The price of externalities is also a factor for consideration, driving home the need for collaboration in research and technology. “We must be willing to share the risks. Also, we must be practical that adoption will not happen overnight,” adds Yusri.

Augmenting the Renewable Energy Portfolio

Using renewable energy in the circularity model completes the loop. Beyond providing low-carbon fuels such as natural gas, PETRONAS has taken definitive steps toward providing renewable options—a “step-out strategy” into the wider energy space. Its production complexes, MMHE shipyard, Universiti Teknologi PETRONAS, PETRONAS Research Centre, even Suria KLCC, are fitted out with solar photovoltaic systems. And it offers solar technology solutions to clients such as Lotus’s Stores in Malaysia, and to Hilton, Intel and Schlumberger overseas.

Amplus solar farm in Karnataka is India’s largest single-location, open-access solar farm.

The group has big ambitions to grow in this space, with midterm targets of producing three-gigawatt energy capacity from renewable sources by 2024. In the past three years, the group’s renewable energy capacity has tripled, and there are plans to scale up further, including hydrogen. This paves the way for PETRONAS to realize renewable energy as one of the primary energy sources in their portfolio—yet another important step in the company’s journey toward climate action.

Sino Group Creates Better Lifescapes

The Hong Kong-based developer pursues sustainable development through its interconnected pillars of Green Living, Innovative Design and Community Spirit.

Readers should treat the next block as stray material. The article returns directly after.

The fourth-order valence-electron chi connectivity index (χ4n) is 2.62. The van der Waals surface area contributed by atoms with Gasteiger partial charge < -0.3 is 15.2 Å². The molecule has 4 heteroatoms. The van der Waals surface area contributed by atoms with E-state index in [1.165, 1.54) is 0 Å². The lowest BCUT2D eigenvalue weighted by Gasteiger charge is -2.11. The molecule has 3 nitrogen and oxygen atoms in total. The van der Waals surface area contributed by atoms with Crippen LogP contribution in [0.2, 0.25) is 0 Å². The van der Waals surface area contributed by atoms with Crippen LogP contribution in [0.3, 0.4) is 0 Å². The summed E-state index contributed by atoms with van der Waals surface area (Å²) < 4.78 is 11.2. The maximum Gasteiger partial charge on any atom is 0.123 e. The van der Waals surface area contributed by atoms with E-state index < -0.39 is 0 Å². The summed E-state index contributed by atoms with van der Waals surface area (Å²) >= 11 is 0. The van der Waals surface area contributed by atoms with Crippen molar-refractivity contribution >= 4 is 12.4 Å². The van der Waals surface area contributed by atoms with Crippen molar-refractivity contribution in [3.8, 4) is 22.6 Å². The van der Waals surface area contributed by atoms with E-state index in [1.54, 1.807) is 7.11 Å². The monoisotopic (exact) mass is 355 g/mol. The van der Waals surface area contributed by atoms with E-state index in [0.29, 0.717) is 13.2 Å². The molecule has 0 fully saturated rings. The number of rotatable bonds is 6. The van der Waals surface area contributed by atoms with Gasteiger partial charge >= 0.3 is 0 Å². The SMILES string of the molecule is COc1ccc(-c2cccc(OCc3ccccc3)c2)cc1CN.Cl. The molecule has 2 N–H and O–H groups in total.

Central to Hong Kong’s largest ever urban redevelopment scheme, the 1,999-unit Grand Central breathes new life into the established community and provides an urban oasis with its sustainability features.

Established in Hong Kong in 1971, Sino Group has grown alongside its home city into one of the region’s leading developers. Today, the Group has operations in Hong Kong, Mainland China, Singapore and Australia, with more than 250 projects that collectively span over 130 million square feet, and a team that counts more than 11,000.

Sino Group comprises three listed companies—Sino Land Company Limited (HKSE: 0083), Tsim Sha Tsui Properties Limited (HKSE: 0247) and Sino Hotels (Holdings) Limited (HKSE: 1221)—as well as private companies held by the Ng family. Its portfolio encompasses a full range of property services and multiple sectors, from seaside villas to large-scale estates, from high street shops to mega shopping malls, from industrial buildings to Grade A office towers, and from exquisite residences to beautifully presented hotels housed in heritage landmarks.

Some of the Group’s notable projects include: Grand Central in Kwun Tong, the capstone project of Hong Kong’s largest ever urban redevelopment scheme; Lee Tung Avenue, the beautiful tree-lined boulevard in the heart of Hong Kong Island; St. George’s Mansions in the legendary Kadoorie Avenue neighborhood; Hong Kong Gold Coast by Castle Peak Bay; Exchange Tower in Kowloon Bay; and the Olympian City precinct in West Kowloon.

Creating Better Lifescapes 

For more than half a century, Sino Group has been guided by its mission of “Creating Better Lifescapes”, where the community thrives in harmony by embracing green living and wellness, pursuing meaningful design, and seeking innovation while respecting heritage and culture. This is brought to life through work in the three interconnected pillars of Green Living, Innovative Design and Community Spirit.

Sino Group has introduced a wide range of eco-friendly and green initiatives to bring communities closer to nature. In addition to its award-winning Mission Green series, it has established integrated community farming project Farm Together. Through this initiative, the Group has established 15 farms in Hong Kong and one in Singapore, with a combined area of more than 53,000 square feet, where staff, tenants and community partners can enjoy the soothing environment. The Farm Together initiative also enhances biodiversity and helps to mitigate the heat island effect.